Paralytic shellfish poisoning (PSP) biotoxin has increased to dangerous levels in mussels in Whatcom County, with levels capable of causing illness detected from Lummi Bay north to the Canadian border. Biotoxin levels exceed safe harvest limits for all molluscan shellfish species on all Whatcom County beaches, and recreational harvest of shellfish remains closed by the Washington State Department of Health on all Whatcom County beaches.
“These levels of PSP biotoxin in mussels are very unusual and very concerning. The amount of biotoxin found in some recent samples of mussels is potentially deadly,” warns Whatcom County Health Officer, Dr. Greg Stern. “People who consume PSP-contaminated shellfish are risking their lives.”
PSP biotoxin causes symptoms including tingling of the lips and tongue, which may begin within minutes of eating toxic shellfish or may take an hour or two to develop. Symptoms may progress to tingling of fingers and toes and then loss of control of arms and legs, followed by difficulty in breathing. Some people feel nauseous or experience a sense of floating. If a person consumes enough toxin, muscles of the chest and abdomen become paralyzed, including muscles used for breathing, and the victim can suffocate. Death from Paralytic Shellfish Poison has occurred in less than 30 minutes. Seek immediate medical attention if you experience any of these symptoms.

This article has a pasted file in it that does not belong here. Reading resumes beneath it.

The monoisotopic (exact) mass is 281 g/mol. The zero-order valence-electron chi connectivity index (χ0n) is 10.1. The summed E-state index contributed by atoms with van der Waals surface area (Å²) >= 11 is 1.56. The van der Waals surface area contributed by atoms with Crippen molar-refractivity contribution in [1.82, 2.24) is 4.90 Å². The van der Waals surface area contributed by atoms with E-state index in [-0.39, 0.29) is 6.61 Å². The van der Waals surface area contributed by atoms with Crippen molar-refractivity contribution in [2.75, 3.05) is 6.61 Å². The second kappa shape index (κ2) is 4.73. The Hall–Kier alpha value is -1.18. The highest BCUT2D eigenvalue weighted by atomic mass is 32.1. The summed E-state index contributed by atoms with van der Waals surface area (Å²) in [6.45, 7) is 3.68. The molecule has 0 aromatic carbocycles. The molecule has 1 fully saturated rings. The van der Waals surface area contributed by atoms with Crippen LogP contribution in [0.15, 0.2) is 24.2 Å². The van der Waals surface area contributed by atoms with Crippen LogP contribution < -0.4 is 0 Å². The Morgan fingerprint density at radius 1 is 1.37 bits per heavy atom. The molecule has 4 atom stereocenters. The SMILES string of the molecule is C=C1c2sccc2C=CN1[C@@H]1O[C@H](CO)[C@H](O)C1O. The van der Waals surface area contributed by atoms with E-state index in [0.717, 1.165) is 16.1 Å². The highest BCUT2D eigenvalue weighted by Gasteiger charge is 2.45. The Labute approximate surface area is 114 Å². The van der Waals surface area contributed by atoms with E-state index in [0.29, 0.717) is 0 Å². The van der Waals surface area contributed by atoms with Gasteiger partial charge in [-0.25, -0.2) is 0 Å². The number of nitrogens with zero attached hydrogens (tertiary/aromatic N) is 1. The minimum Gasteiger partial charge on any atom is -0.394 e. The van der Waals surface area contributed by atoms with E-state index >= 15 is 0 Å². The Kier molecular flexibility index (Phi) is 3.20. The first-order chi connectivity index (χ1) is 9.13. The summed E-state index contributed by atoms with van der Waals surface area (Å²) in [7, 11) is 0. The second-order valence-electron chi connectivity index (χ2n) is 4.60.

Algae that contain marine biotoxins cannot be seen and must be detected by laboratory testing. During a biotoxin event, mussels and varnish clams usually contain the highest toxin concentration. PSP and other naturally occurring biotoxins are not destroyed by cooking or freezing. Crab meat is not affected, but “crab butter” and crab entrails can harbor biotoxins so they should always be discarded.
Shellfish sold in restaurants and retail markets have been tested before distribution and are safe to eat.
Biotoxin levels can change rapidly. Shellfish harvesters should check for current biotoxin and pollution closures at the Washington State Shellfish Safety Map (www.doh.wa.gov/shellfishsafety) or call the DOH Biotoxin Hotline at 1-800-562-5632 before harvesting shellfish anywhere in Washington State.
The Whatcom County Health Department monitors biotoxin levels weekly in coordination with the Washington State Department of Health and will notify the public when there is a change that may affect public health.